Friday, March 22, 2013

Agent Orange still 'killing' Vietnam War veterans

Sen. Jerry Moran pins the Bronze Star on Patrick “Mike” Ramsey
in a ceremony at the Clay Center American Legion. 
Mar 21, 2013 (Menafn - Clay Center Dispatch - McClatchy-Tribune Information Services via COMTEX) --Vietnam veteran Patrick "Mike" Ramsey, who flew helicopters, said he is one of the "new victims" of the Vietnam War.
The Vietnam War was one of the most controversial and longest wars in US history, Ramsey said, but yet Vietnam veterans were "chastised and humiliated" when they came home, Ramsey said. "We went to war as our fathers did, we raised our right hand for allegiance and defense of the Constitution," he said.
Ramsey told Lions Club members on Tuesday he is dying of Parkinson's Disease, a disease Veteran Affairs recognizes in veterans as associated with Agent Orange exposure during military service. An Institute of Medicine report released in 2009 found "suggestive but limited" evidence of an elevated risk for Parkinson's and heart disease for Vietnam veterans exposed to Agent Orange, a herbicide used by the military during the war.
The US lost about 50,000 troops killed in combat Vietnam from 1961 to 1973, Ramsey said.
"Since that time we've lost 40,000 to 60,000 troops to Agent Orange," he said. "I'm a victim of Agent Orange, I'm dying from it. There's nothing I can do about it."
He said when Agent Orange was used in Vietnam, troops were told "it was perfectly safe."
Ramsey shared a video presentation of images from the Vietnam, with songs about the war.
About Agent Orange
"Agent Orange" is actually code names for two herbicide that were used -- Herbicide Orange (HO) and Agent LNX, among the herbicides and defoliants used by the U.S. military as part of its chemical warfare program, Operation Ranch Hand, during the Vietnam War from 1961 to 1971.
Vietnam estimates 400,000 people were killed or maimed, and 500,000 children born with birth defects as a result of its use, according to a 2008 report by The Globe. The Red Cross of Vietnam estimates that up to 1 million people are disabled or have health problems due to Agent Orange, according to a 2012 report by CCN.
A 50:50 mixture of 2,4,5-T and 2,4-D, it was manufactured for the U.S. Department of Defense primarily by Monsanto Corporation and Dow Chemical.
The 2,4,5-T used to produce Agent Orange was later discovered to be contaminated with 2,3,7,8-tetrachlorodibenzodioxin (TCDD), an extremely toxic dioxin compound.
___ (c)2013 the Clay Center Dispatch (Clay Center, Kan.) Visit the Clay Center
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  1. The reason why you never trust your government to do the right thing by you because they never will. You are canon fodder and nothing else. And the reason why your government can never trust the chemical corporations who run this corrupt planet.V.

  2. It is up to the Vietnam Nam veteran who served in Vietnam Nam to bring pressure to bear on our elected representatives; an almost impossible task. Monsanto CorporatIon who made the chemicals labeled Agent Orange have lots of money and lobbyists to make their false claims heard and no court has yet to indict them as they settle out of court or buy off the judges. All the poor draftee soldier sprayed with the chemicals can do is appeal to the VA, who congress keeps underfunded. The few who get their gregious claims heard are lucky to get anything before they die, and if they manage it is a paltry $100 or so. Monsanto should be held responsible as should our own government as their is plenty of evidence.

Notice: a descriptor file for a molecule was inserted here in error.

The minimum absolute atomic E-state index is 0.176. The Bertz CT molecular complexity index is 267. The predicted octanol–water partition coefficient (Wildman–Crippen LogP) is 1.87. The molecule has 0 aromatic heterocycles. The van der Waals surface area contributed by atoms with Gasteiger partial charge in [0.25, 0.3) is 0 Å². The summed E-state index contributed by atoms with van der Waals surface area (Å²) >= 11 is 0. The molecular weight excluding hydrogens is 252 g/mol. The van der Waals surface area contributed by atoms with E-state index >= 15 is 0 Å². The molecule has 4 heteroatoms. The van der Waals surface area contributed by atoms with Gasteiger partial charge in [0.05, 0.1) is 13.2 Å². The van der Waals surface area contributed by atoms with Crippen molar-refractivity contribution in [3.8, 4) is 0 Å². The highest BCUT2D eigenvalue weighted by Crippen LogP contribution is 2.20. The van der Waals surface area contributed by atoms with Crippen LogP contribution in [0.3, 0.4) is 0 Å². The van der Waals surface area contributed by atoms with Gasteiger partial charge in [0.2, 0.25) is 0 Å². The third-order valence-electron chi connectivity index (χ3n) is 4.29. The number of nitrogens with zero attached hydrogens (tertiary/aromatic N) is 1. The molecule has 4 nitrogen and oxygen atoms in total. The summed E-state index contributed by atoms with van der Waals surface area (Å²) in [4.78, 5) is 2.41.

3. Friend of Sandy Kaplan- Sandy died of Bladder Cancer last year. He was a heliocopter pilot in Viet Nam and transported Agent Orange in his copter and had it spilled on him when loading it. By the way, I went to several hardware and lumber companies recently and guess what THEY STILL SELL 2,4,D right off the shelf !!!!

  4. My husband suffered a major stroke in 2007 which left the whole right side of his body paralyzed, then in January 2011 he died from lung cancer. After a major battle with the VA I was able to establish that both his stroke (from Ischemic heart disease) and his death from lung cancer were linked to his exposure to Agent Orange in 1966-1967, from when he fought in the Vietnam War as an Army Infantryman in 1966-1967. That the Vietnam War keeps on killing our veterans and the people of Vietnam nearly a half-century later is obscene. I wish our government would acknowledge their sacrifice in several ways: build another memorial to them like "the Wall"; completely ban the use of chemical/biological/nuclear weapons; provide major medical assistance and compensation to all Vietnam veterans and their children, plus all Vietnamese victims of A.O. poisoning; force the chemical companies who made a fortune producing and selling A.O. to make all-out effort to clean up the enormous environmental damage done to Vietnam and SE Asia by A.O.; finally, ban future production and selling of dioxin and other carcinogenic compounds and safely dispose and destroy existing stockpiles. Perhaps if steps like these were taken, our veterans' loss of life wouldn't be in vain.